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4 min read

Battery Storage for Grid Support

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As the winter weather rolls in, Texans are reminded of deadly Winter Storm Uri. This 2021 storm saw widespread grid failure, exposing millions to the dangerous elements and resulting in 246 deaths. Without power systems in place to bring the energy grid back to life, thousands were left without electricity and clean water for weeks following the storm.

The reliability of our energy grid remains top of mind as we aim to lower our emissions and see inconsistent climate patterns. How can we achieve the ability to add additional power to the grid as needed? Utility-scale battery storage.

This blog will discuss the role that large-scale battery storage systems will play in the support of our power grid, especially during harsh weather or other fluctuations. We will also take a quick look at how battery systems support the electric grid and how automation tools can streamline the process of getting them up and running faster.

While a full treatment of how energy storage technologies work is beyond the scope of this article, we encourage you to learn more about battery energy storage and the attendant cost associated with storage development.

Potential Challenges to the Power Grid

During the winter months, solar power begins to produce less electricity, increasing non-renewable electricity demand. Though our nation is aiming to rely less and less on fossil fuels, our inability to optimize renewable energy threatens our grid, leaving policymakers and developers concerned for public safety.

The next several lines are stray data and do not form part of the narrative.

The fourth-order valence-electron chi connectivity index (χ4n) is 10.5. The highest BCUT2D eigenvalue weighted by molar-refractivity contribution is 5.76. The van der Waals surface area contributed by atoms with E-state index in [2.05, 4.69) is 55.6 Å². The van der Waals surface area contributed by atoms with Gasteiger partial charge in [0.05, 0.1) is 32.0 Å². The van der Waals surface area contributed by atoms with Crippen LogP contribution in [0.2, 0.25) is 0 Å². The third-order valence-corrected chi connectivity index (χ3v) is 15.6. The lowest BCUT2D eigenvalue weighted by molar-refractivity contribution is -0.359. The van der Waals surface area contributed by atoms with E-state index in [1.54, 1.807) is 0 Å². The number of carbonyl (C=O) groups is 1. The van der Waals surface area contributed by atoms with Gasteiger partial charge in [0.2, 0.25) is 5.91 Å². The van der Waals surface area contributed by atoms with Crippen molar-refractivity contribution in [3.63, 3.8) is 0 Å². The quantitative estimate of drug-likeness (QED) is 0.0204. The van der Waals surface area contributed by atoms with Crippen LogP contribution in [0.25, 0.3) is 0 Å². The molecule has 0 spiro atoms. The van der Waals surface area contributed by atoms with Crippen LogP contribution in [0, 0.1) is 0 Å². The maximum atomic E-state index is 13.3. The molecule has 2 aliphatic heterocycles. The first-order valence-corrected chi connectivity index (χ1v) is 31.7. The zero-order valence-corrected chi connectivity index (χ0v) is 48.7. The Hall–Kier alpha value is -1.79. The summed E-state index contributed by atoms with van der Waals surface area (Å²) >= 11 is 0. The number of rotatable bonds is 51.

It is frightening to consider how vulnerable we might be to storms and other eventualities, especially as Texas – still reeling from its last disaster – can already expect more challenges from the upcoming unseasonably cold winter.

Very likely, the coming years will bring stresses to our power supply, such as:

  • Transmission losses: Moving energy over large distances results in major losses of efficiency, but we’ll need to be able to do so to meet regular and peak demand power capacity using renewables. Optimizing transmission is a necessary focus in the coming years.
  • Cyberattacks: Now that grids are dependent on digital technology, they are vulnerable to attacks from hackers, which could potentially expose millions of Americans to the devastating effects of long-duration outages.
  • EV charging: While electric vehicles are a major tool in fighting climate change, the current power requirements of a single charge are daunting – equal to “the launch of 70 air-conditioning units at once,” says Fuergy. While Tesla and its competitors take center stage, electric cars are beginning to claim their rations of our energy grid.
  • Inconsistent climate: As our climate continues to shift, power usage will become unpredictable. The drastic ebb and flow of energy usage will stress our grid.

Happily, battery storage can help us respond to all of the above.

Battery Storage System in Practice

Batteries aren’t confined to the miniature scale of lithium-ion batteries seen in the modern American home. These batteries are large innovations that provide ancillary services for thousands of citizens at a time.

Grid-scale batteries are an increasingly available, rechargeable resource aiding our clean energy efforts. At the core of these battery technologies are flow batteries, large-scale lithium-ion batteries, and compressed air batteries, allowing renewable energy sources to continuously add energy to their storage banks.

Security and Ecology: Battery Storage for Energy Integration

The goal of battery storage for grid protection is simple: store energy typically lost during production, and grid operators can add these stored megawatt-hours (mwh) into the grid during times of peak usage, such as the 2021 winter storm.